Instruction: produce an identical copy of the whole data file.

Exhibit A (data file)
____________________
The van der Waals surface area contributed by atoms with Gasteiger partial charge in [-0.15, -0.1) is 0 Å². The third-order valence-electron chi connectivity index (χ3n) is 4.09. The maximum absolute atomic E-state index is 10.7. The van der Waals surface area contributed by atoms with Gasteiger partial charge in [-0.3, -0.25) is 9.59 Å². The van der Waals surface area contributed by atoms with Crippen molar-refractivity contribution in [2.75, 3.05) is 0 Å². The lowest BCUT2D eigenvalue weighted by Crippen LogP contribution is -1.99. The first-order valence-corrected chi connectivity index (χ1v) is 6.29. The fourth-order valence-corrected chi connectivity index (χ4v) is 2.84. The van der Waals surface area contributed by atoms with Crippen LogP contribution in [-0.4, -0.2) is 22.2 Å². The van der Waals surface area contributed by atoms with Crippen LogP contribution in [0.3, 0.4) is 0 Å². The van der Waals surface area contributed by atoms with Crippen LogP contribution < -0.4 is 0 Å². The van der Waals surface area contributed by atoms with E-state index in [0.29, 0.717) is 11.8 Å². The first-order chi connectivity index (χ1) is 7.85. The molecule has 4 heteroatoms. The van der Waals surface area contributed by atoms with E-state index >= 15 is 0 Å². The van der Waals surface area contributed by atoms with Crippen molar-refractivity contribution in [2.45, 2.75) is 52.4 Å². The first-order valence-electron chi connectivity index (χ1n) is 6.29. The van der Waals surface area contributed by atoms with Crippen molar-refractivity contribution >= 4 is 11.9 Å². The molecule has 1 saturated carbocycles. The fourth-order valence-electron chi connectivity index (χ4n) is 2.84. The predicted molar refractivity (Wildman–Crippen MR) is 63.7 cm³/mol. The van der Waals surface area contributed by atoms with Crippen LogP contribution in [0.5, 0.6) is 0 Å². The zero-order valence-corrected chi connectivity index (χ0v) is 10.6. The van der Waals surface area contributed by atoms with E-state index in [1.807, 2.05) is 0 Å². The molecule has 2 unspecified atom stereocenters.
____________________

The van der Waals surface area contributed by atoms with Gasteiger partial charge in [-0.15, -0.1) is 0 Å². The third-order valence-electron chi connectivity index (χ3n) is 4.09. The maximum absolute atomic E-state index is 10.7. The van der Waals surface area contributed by atoms with Gasteiger partial charge in [-0.3, -0.25) is 9.59 Å². The van der Waals surface area contributed by atoms with Crippen molar-refractivity contribution in [2.75, 3.05) is 0 Å². The lowest BCUT2D eigenvalue weighted by Crippen LogP contribution is -1.99. The first-order valence-corrected chi connectivity index (χ1v) is 6.29. The fourth-order valence-corrected chi connectivity index (χ4v) is 2.84. The van der Waals surface area contributed by atoms with Crippen LogP contribution in [-0.4, -0.2) is 22.2 Å². The van der Waals surface area contributed by atoms with Crippen LogP contribution in [0.3, 0.4) is 0 Å². The van der Waals surface area contributed by atoms with Crippen LogP contribution < -0.4 is 0 Å². The van der Waals surface area contributed by atoms with E-state index in [0.29, 0.717) is 11.8 Å². The first-order chi connectivity index (χ1) is 7.85. The molecule has 4 heteroatoms. The van der Waals surface area contributed by atoms with E-state index >= 15 is 0 Å². The van der Waals surface area contributed by atoms with Crippen molar-refractivity contribution in [2.45, 2.75) is 52.4 Å². The first-order valence-electron chi connectivity index (χ1n) is 6.29. The van der Waals surface area contributed by atoms with Crippen molar-refractivity contribution >= 4 is 11.9 Å². The molecule has 1 saturated carbocycles. The fourth-order valence-electron chi connectivity index (χ4n) is 2.84. The predicted molar refractivity (Wildman–Crippen MR) is 63.7 cm³/mol. The van der Waals surface area contributed by atoms with Crippen LogP contribution in [0.5, 0.6) is 0 Å². The zero-order valence-corrected chi connectivity index (χ0v) is 10.6. The van der Waals surface area contributed by atoms with E-state index in [1.807, 2.05) is 0 Å². The molecule has 2 unspecified atom stereocenters.